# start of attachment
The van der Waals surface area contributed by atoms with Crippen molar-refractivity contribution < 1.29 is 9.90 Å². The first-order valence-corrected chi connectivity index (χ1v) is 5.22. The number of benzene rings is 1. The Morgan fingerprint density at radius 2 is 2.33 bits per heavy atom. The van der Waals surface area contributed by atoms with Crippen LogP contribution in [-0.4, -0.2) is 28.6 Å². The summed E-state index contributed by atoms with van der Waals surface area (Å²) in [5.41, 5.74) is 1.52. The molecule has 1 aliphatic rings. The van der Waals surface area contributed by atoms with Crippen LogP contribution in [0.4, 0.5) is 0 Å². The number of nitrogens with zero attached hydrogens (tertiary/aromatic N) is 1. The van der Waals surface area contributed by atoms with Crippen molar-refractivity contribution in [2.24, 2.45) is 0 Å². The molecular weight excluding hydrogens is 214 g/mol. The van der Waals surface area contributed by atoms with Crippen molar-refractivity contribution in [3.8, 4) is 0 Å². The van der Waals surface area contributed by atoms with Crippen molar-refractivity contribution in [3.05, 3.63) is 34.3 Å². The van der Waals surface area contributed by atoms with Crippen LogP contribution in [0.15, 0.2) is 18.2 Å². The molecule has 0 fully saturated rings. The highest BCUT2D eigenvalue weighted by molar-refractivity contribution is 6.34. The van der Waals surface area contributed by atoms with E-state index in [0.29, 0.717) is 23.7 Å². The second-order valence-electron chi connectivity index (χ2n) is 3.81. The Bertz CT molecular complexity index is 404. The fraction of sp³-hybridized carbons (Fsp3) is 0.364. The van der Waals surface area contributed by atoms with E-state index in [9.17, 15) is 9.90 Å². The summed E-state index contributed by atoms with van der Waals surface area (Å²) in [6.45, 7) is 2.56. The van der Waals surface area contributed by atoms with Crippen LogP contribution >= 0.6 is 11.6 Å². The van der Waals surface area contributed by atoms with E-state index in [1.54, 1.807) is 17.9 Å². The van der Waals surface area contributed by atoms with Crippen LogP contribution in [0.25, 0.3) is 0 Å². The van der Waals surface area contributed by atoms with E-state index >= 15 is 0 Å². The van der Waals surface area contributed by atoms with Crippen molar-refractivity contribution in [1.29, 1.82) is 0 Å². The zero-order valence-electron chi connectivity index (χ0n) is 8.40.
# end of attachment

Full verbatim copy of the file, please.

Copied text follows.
The van der Waals surface area contributed by atoms with Crippen molar-refractivity contribution < 1.29 is 9.90 Å². The first-order valence-corrected chi connectivity index (χ1v) is 5.22. The number of benzene rings is 1. The Morgan fingerprint density at radius 2 is 2.33 bits per heavy atom. The van der Waals surface area contributed by atoms with Crippen LogP contribution in [-0.4, -0.2) is 28.6 Å². The summed E-state index contributed by atoms with van der Waals surface area (Å²) in [5.41, 5.74) is 1.52. The molecule has 1 aliphatic rings. The van der Waals surface area contributed by atoms with Crippen LogP contribution in [0.4, 0.5) is 0 Å². The number of nitrogens with zero attached hydrogens (tertiary/aromatic N) is 1. The van der Waals surface area contributed by atoms with Crippen molar-refractivity contribution in [2.24, 2.45) is 0 Å². The molecular weight excluding hydrogens is 214 g/mol. The van der Waals surface area contributed by atoms with Crippen molar-refractivity contribution in [3.8, 4) is 0 Å². The van der Waals surface area contributed by atoms with Crippen molar-refractivity contribution in [3.05, 3.63) is 34.3 Å². The van der Waals surface area contributed by atoms with Crippen LogP contribution in [0.15, 0.2) is 18.2 Å². The molecule has 0 fully saturated rings. The highest BCUT2D eigenvalue weighted by molar-refractivity contribution is 6.34. The van der Waals surface area contributed by atoms with E-state index in [0.29, 0.717) is 23.7 Å². The second-order valence-electron chi connectivity index (χ2n) is 3.81. The Bertz CT molecular complexity index is 404. The fraction of sp³-hybridized carbons (Fsp3) is 0.364. The van der Waals surface area contributed by atoms with E-state index in [9.17, 15) is 9.90 Å². The summed E-state index contributed by atoms with van der Waals surface area (Å²) in [6.45, 7) is 2.56. The van der Waals surface area contributed by atoms with Crippen LogP contribution >= 0.6 is 11.6 Å². The van der Waals surface area contributed by atoms with E-state index in [1.54, 1.807) is 17.9 Å². The van der Waals surface area contributed by atoms with Crippen LogP contribution in [0.25, 0.3) is 0 Å². The van der Waals surface area contributed by atoms with E-state index >= 15 is 0 Å². The van der Waals surface area contributed by atoms with Crippen molar-refractivity contribution in [1.29, 1.82) is 0 Å². The zero-order valence-electron chi connectivity index (χ0n) is 8.40.